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UN Secretary-General fails to speak up for rights in Central Asia

United Nations Secretary-General Antonio Guterres takes part in a news conference at the UN headquarters in New York, U.S., 20 June 2017
United Nations Secretary-General Antonio Guterres takes part in a news conference at the UN headquarters in New York, U.S., 20 June 2017

REUTERS/Lucas Jackson

This statement was originally published on hrw.org on 15 June 2017.

UN Secretary-General Antonio Guterres' tour of five Central Asian countries, which ended Tuesday 13 June 2017, appeared big on handshakes and praise but short on specifics about improving human rights problems.

In Kazakhstan, Guterres echoed the government's own promotional pitch, naming the country a "pillar of stability" in the region, with no reference to the lack of free elections, the ban on street protests, and the jailing of activists and union leaders. His praise for Kyrgyzstan as a "pioneer of democracy" hit the wrong note, coming amid a crackdown on independent media and legal charges against outspoken nongovernmental organizations. And his warm words for those attending a meeting in Kazakhstan of the China-led Shanghai Co-operation Organisation undoubtedly pleased them.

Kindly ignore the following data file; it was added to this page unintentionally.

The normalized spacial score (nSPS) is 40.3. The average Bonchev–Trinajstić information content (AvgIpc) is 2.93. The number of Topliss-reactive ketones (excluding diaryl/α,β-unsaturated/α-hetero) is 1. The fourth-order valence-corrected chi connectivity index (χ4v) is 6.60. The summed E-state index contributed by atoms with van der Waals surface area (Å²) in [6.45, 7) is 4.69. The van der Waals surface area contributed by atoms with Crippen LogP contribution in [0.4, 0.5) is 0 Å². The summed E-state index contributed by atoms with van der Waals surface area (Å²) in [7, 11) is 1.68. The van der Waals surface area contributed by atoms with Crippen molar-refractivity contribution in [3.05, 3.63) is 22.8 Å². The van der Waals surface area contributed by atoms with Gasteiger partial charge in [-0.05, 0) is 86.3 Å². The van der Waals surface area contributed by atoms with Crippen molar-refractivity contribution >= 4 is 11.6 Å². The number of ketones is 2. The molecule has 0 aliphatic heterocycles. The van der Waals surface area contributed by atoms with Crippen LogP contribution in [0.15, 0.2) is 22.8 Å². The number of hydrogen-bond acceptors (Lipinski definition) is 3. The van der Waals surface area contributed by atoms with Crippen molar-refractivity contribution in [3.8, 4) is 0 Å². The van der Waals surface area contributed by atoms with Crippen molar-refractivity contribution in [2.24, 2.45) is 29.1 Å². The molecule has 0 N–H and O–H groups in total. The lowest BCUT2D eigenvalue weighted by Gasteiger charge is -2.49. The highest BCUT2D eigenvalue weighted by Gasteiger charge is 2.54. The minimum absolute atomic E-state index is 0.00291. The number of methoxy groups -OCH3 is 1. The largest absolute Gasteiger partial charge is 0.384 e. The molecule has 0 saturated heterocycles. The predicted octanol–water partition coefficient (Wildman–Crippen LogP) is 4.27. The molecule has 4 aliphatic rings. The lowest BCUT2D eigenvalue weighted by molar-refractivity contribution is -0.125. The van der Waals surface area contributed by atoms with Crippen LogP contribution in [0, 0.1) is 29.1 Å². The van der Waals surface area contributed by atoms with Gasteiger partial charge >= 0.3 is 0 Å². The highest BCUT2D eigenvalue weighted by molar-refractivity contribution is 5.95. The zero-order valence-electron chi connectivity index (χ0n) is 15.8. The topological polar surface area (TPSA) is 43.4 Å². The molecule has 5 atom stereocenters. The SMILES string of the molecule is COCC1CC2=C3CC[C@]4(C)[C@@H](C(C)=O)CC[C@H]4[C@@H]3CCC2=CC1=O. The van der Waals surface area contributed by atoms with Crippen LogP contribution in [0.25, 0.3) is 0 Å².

Increasingly, media has reported on the perception that Guterres, in the job for just under half a year, is too often mum on human rights.

Central Asian leaders also pay close attention to what high-level visitors like Guterres focus on, also in public. Not only did Guterres fail to set clear expectations on human rights improvements across Central Asia, his praise for his largely authoritarian audience risks sending the message that trampling over human rights is fine.

It's clear the UN secretary-general has complex priorities, and tackling human rights abuses is part of a larger strategy of engagement with difficult member states. UN spokesman Stephane Dujarric recently explained Guterres' overall strategy, saying the best way to support rights is by "ending conflict and countering the root causes including exclusion and inequality". But public messaging is vital too.

Guterres argued correctly at a regional conference in Turkmenistan on counterterrorism that actions against terror threats need to be consistent with countries' "broader commitments to respect human rights and promote gender equality." Yet he ignored heavy-handed measures by the region's security forces that have stifled peaceful religious activity in the name of security.

Guterres didn't meet civil society organizations even though, as Secretary-General, he has repeatedly spoken out about their importance. We hope that on future trips he will find time for human rights activists who are exposing the abuses the UN is committed to helping eradicate. They need to know he has their back.

In regions like Central Asia, the UN should state clearly that ending human rights abuses is an integral part of wider development and security strategies.

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